on the country's universities these days, it seems. It
wants to be sure institutions seek blacks and other
Art by Beth Philpott
"The University is under some pressure to increase
the black presence," says Daniel J. Sheerin, associate
dean for admissions to the Graduate School. "This is
felt in the Graduate School, and it coincides with our
desire to increase the minority presence, particularly
in doctoral programs."
School, 21 1, or 5.3 per cent, are black.
According to the 1970 census, slightly more than
five million persons live in North Carolina. Of those.
The Department of Health. Education and Welfare
(HEW) has let it be known that it wants to increase the
rate of admissions of blacks and other minorities to
graduate work. '
"They're not breathing down our necks," Sheerin
says, "but the position of the federal government is
He also cites the recent court case in which a federal
judge ruled that the desegregation plans of the UNC
system and of five other states do not complv with
Title VI of the 1964 Civil Rights Act.
That act states that no citizen may be excluded on
the basis of race, color or national origin from
participation in any program or activity receiving
"We're making an effort in this area and taking a
more flexible approach in the evaluation of minority
applications." Sheerin says.
In admitting students, Sheerin says. "We act on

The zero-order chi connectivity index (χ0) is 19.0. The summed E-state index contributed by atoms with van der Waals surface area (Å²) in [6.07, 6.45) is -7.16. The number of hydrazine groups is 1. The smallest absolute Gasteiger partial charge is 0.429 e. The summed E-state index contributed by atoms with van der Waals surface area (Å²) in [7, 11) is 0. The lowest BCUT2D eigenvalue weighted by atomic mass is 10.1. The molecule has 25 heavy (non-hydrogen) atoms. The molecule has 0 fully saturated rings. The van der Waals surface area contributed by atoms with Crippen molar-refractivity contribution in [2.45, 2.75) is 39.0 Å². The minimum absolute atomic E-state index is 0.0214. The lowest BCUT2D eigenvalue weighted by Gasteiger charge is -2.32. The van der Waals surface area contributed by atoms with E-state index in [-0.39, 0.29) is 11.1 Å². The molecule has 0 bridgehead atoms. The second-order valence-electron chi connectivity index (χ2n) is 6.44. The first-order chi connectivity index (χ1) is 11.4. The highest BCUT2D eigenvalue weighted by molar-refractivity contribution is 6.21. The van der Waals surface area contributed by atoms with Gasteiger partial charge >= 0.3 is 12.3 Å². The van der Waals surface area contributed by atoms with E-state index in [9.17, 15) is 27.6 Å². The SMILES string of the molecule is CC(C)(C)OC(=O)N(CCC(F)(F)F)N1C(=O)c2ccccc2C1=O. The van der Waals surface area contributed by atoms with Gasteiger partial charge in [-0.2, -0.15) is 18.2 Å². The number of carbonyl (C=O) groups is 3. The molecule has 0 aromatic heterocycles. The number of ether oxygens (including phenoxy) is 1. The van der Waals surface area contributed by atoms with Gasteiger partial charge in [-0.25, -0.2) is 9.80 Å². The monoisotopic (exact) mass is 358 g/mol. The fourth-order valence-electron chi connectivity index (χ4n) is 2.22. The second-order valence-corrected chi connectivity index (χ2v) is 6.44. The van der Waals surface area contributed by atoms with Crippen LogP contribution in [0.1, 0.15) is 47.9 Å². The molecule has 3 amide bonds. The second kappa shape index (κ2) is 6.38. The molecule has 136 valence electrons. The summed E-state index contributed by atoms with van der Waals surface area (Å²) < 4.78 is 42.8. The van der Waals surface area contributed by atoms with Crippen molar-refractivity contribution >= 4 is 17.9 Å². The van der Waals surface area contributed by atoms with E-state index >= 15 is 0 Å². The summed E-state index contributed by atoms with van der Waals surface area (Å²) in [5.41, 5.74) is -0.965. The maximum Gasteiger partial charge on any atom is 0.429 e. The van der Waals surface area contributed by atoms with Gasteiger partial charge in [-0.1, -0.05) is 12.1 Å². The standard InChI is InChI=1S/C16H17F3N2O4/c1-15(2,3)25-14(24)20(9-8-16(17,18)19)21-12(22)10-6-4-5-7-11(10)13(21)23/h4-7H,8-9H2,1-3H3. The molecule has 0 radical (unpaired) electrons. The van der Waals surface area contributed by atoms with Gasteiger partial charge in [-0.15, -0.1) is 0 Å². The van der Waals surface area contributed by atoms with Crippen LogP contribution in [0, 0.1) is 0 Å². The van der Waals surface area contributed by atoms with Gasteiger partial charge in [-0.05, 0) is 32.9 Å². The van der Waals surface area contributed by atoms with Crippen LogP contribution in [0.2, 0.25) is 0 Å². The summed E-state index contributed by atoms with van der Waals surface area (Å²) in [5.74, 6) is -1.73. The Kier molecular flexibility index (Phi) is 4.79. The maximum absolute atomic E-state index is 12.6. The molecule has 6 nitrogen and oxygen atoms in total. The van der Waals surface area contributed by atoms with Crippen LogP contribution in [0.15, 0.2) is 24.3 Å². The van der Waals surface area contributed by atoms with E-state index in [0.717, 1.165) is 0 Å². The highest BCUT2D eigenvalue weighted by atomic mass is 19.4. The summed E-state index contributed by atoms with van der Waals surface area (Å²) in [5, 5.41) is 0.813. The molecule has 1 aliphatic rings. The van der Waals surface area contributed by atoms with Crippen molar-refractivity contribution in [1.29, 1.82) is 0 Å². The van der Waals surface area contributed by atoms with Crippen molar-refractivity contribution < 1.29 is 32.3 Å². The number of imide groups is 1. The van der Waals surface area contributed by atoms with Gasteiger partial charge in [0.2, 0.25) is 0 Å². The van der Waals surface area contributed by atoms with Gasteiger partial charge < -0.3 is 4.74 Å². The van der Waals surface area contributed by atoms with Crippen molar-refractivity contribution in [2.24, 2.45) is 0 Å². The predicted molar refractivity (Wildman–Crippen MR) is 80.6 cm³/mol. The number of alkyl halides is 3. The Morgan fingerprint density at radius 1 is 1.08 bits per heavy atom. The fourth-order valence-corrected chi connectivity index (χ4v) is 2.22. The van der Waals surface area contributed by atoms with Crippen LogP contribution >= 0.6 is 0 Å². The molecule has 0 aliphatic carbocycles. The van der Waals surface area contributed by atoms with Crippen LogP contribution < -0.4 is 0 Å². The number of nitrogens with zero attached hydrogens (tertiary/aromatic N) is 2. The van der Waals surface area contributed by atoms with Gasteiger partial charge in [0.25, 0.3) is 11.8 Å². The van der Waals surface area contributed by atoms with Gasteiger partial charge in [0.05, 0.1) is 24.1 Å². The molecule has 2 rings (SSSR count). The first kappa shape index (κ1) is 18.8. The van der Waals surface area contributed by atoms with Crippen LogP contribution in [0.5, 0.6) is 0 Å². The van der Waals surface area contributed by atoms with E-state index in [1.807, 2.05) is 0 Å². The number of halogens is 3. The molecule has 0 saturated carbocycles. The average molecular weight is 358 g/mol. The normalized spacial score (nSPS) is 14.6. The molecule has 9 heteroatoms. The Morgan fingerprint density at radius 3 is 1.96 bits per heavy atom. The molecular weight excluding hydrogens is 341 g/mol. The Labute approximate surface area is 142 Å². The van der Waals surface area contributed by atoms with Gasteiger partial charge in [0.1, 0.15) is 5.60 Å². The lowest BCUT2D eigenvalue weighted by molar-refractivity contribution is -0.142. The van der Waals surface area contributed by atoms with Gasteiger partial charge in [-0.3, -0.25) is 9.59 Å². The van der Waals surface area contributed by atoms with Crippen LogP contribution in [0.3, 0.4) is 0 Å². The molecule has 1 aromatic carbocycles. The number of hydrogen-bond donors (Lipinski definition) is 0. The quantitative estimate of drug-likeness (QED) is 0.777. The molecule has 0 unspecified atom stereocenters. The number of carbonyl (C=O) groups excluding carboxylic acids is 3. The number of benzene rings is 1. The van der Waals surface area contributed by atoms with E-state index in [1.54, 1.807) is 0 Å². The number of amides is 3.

what the department (the student hopes to enter)
recommends. But the departments share in and are
responsive to our desire for a greater minority
If all applicants were considered regardless of race,
how many blacks would be admitted?
"A smaller percentage." Sheerin admits, but it
would not be significant.
"There are rare instances, perhaps, of reverse
discrimination, but no policy requires this," he says.
If the court declares the University of California at
Davis' affirmative-action policy unconstitutional,
Sheerin said he believes the ruling would have no
effect at UNC.
"We don't admit blacks with a present or future
quota-percentage in mind." But he says he would like
the minority presence in the Graduate School to
reflect the population distribution of the state, or
given the school's national character, that of the
nation in general.
Of the 3,989 students enrolled in the Graduate
22 per cent are black.
To take in a dramatically increased number of
blacks, given the pool of minority applicants now
available. "We'd have to lower standards so much that
we'd be doing a disservice to everyone," Sheerin says.
"We have an honest, and I believe, educationally
sound policy. We discriminate, ultimately, only
between the better- and less-qualified applicants."
The Graduate School has an arbitrary minimum
standard for admission, based on such criteria as the
Graduate Record Examination, the grade-point
average in the major, letters of recommendation and
prior work experience.
"But no one is excluded only because they're under
that standard." Sheerin says.
Sheerin said he is against quotas of any kind, saying
they would be the end of the Graduate School.
"Only a small percentage of the population is truly
qualified for graduate-level work," he says.
Because the University is state-supported, however,
it must provide graduate education for all well
qualified applicants from its various constituencies.
"Any quota which might make anything other than
academic credentials a criterion for admission would
render impossible the achievement of a high level of
graduate training," Sheerin says.
Instead of a quota, the school recruits blacks. But